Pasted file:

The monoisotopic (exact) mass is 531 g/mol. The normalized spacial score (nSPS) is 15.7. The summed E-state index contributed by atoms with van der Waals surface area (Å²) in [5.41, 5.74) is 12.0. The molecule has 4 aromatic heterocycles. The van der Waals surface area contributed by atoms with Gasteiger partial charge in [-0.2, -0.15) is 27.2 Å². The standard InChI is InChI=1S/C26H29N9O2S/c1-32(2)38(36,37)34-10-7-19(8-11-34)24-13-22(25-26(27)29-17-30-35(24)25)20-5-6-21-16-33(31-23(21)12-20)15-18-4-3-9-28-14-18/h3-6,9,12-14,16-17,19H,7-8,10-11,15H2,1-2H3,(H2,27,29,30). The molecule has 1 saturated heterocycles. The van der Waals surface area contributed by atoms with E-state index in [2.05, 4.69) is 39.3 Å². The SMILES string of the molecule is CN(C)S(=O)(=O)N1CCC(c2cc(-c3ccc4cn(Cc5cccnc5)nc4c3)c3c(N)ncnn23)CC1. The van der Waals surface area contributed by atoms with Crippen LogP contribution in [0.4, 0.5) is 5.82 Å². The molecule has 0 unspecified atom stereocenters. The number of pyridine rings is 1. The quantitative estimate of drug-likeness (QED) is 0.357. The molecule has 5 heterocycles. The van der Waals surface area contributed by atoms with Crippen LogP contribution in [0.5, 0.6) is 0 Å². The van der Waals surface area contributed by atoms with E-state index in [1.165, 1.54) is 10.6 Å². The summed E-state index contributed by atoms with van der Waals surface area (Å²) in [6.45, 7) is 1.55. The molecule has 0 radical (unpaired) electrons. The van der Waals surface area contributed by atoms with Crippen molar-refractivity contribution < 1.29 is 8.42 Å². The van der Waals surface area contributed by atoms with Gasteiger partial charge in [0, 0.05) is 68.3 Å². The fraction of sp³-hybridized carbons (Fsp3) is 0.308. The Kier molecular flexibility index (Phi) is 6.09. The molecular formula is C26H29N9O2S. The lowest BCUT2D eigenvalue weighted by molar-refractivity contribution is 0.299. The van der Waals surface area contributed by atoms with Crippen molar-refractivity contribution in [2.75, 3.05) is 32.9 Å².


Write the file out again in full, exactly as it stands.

The monoisotopic (exact) mass is 531 g/mol. The normalized spacial score (nSPS) is 15.7. The summed E-state index contributed by atoms with van der Waals surface area (Å²) in [5.41, 5.74) is 12.0. The molecule has 4 aromatic heterocycles. The van der Waals surface area contributed by atoms with Gasteiger partial charge in [-0.2, -0.15) is 27.2 Å². The standard InChI is InChI=1S/C26H29N9O2S/c1-32(2)38(36,37)34-10-7-19(8-11-34)24-13-22(25-26(27)29-17-30-35(24)25)20-5-6-21-16-33(31-23(21)12-20)15-18-4-3-9-28-14-18/h3-6,9,12-14,16-17,19H,7-8,10-11,15H2,1-2H3,(H2,27,29,30). The molecule has 1 saturated heterocycles. The van der Waals surface area contributed by atoms with E-state index in [2.05, 4.69) is 39.3 Å². The SMILES string of the molecule is CN(C)S(=O)(=O)N1CCC(c2cc(-c3ccc4cn(Cc5cccnc5)nc4c3)c3c(N)ncnn23)CC1. The van der Waals surface area contributed by atoms with Crippen LogP contribution in [0.4, 0.5) is 5.82 Å². The molecule has 0 unspecified atom stereocenters. The number of pyridine rings is 1. The quantitative estimate of drug-likeness (QED) is 0.357. The molecule has 5 heterocycles. The van der Waals surface area contributed by atoms with Crippen LogP contribution in [0.5, 0.6) is 0 Å². The van der Waals surface area contributed by atoms with E-state index in [1.165, 1.54) is 10.6 Å². The summed E-state index contributed by atoms with van der Waals surface area (Å²) in [6.45, 7) is 1.55. The molecule has 0 radical (unpaired) electrons. The van der Waals surface area contributed by atoms with Crippen molar-refractivity contribution < 1.29 is 8.42 Å². The van der Waals surface area contributed by atoms with Gasteiger partial charge in [0, 0.05) is 68.3 Å². The fraction of sp³-hybridized carbons (Fsp3) is 0.308. The Kier molecular flexibility index (Phi) is 6.09. The molecular formula is C26H29N9O2S. The lowest BCUT2D eigenvalue weighted by molar-refractivity contribution is 0.299. The van der Waals surface area contributed by atoms with Crippen molar-refractivity contribution in [2.75, 3.05) is 32.9 Å².